Sunday, 24 August 2014

Back in Spain

27 July to  8th August

Martin and Frankie left us today (Friday 8th August) after spending 5 days with us sailing down the Spanish coast. We are now in Muros awaiting the weather to improve before we set off again. It has been very windy for a few days and then very wet but looks like it is better from tomorrow onwards.

We had a good time in La Coruna, visiting the oldest lighthouse in the world (apparently), the house where Picasso developed his genius for painting (apparently) and listening to the concerts in the square which were actually very good. The weather was good all week up until the Sunday when it was a little overcast but no rain.

The first day of sailing was 10 hours of beating into a force 5 wind. We were pleased when we arrived into the bay at Laxe and anchored for the night. We took the dinghy ashore for dinner where one of the specialties was translated as “knives from sea to plate”. Turns out to be razor clams (absolutely delicious) but not sure how they got to the translation.  Also octopus is another dish which we have found to be very good which was surprising. We had some challenges starting the engine on the dinghy while we were drifting out in the sea. We provided the locals with some entertainment, particularly as Frankie and Catherine were in fits of laughter.

The next day the wind was even stronger (24-28kn) which made the short trip around the bay even longer while beating into the wind and waves. We were all pleased when we arrived in Corme for the night and tied up in the shortest pontoon ever – it was less than half the size of our boat. The harbour master was insistent that we could tie up and helped us together with a Frenchman who was “astonished” that we were so unprepared for such a short pontton. Given the wind strength and the shortness of the pontoon we tied up quite well I thought.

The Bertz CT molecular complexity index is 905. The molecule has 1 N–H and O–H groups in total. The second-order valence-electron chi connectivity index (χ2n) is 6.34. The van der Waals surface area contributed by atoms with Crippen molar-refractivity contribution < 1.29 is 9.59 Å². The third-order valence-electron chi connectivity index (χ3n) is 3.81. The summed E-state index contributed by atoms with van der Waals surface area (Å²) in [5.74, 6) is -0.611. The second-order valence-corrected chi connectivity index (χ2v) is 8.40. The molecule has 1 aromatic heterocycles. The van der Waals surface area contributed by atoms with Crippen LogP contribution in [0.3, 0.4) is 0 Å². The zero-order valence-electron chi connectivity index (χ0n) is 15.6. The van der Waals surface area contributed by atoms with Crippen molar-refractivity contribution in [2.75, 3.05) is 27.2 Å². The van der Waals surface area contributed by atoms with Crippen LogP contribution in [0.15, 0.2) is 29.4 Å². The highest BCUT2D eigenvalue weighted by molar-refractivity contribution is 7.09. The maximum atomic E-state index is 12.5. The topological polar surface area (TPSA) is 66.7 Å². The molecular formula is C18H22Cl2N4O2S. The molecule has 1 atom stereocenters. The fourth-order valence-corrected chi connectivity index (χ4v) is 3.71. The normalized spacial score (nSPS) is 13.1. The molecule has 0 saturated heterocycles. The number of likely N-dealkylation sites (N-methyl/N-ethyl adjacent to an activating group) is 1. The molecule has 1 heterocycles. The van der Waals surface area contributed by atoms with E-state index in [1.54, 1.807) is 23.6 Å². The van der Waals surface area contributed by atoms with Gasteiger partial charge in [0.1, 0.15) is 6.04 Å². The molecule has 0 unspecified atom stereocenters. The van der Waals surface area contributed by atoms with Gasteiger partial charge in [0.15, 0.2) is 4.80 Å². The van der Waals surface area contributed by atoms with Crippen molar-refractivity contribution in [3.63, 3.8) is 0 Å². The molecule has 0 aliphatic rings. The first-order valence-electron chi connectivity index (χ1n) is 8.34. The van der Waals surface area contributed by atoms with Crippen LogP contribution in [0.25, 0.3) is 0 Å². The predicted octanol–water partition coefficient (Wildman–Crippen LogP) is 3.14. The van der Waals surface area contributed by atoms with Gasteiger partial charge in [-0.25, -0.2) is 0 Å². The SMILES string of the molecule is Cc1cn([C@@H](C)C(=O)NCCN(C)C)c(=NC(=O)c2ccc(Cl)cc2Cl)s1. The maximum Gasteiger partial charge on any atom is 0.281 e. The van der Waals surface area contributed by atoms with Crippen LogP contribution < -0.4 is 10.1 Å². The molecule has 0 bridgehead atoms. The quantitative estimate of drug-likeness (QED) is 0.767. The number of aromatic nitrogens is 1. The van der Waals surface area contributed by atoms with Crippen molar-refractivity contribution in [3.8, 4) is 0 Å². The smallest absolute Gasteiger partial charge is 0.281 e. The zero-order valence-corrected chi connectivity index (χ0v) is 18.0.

The following morning we decided that we should leave early to avoid the wind in the afternoon. So Martin and I got us off at 7:30 while Catherine and Frankie slept in – until 11:00 when they got up for tea and croissant. While the wind was fairly strong in the morning, by 11:00 it was less than 10kn and we had a very easy motor around to Morus, passing off Cape Finisterre in the mist.

Martin and Frankie on the last day when the weather was good.
Marin and Frankie have at least one good day on the boat before they leave. That is if you ignore the mist in the background.
Just a few of the hundreds of pilgrim we say that day

Yesterday (Saturday) we took the bus to Santiago de Compestella to visit the cathedral. After Rome, it attracts the most pilgrims in the world and while we were there, people were arriving by the hundred. The cathedral is built on the site where they found St James’s remains in 897AD. St James actually died in Greece and was buried there in about 40AD  but a shepherd heard some voices in the forest in Santiago in 897AD and told the bishop who told the King. The King then decreed it was the site where St James died and his remains were buried there. Incidentally, he used this event to rally the Christian forces against the Moors and slaughtered hundreds of thousands of them. Cynics think that the find at that particular time was not a coincidence but you can decide.

Whatever you think of the story of St James it is a very impressive catherderal

So today is still wet and we may stay another day before once again setting off on another adventure. There are worse places to be stuck.

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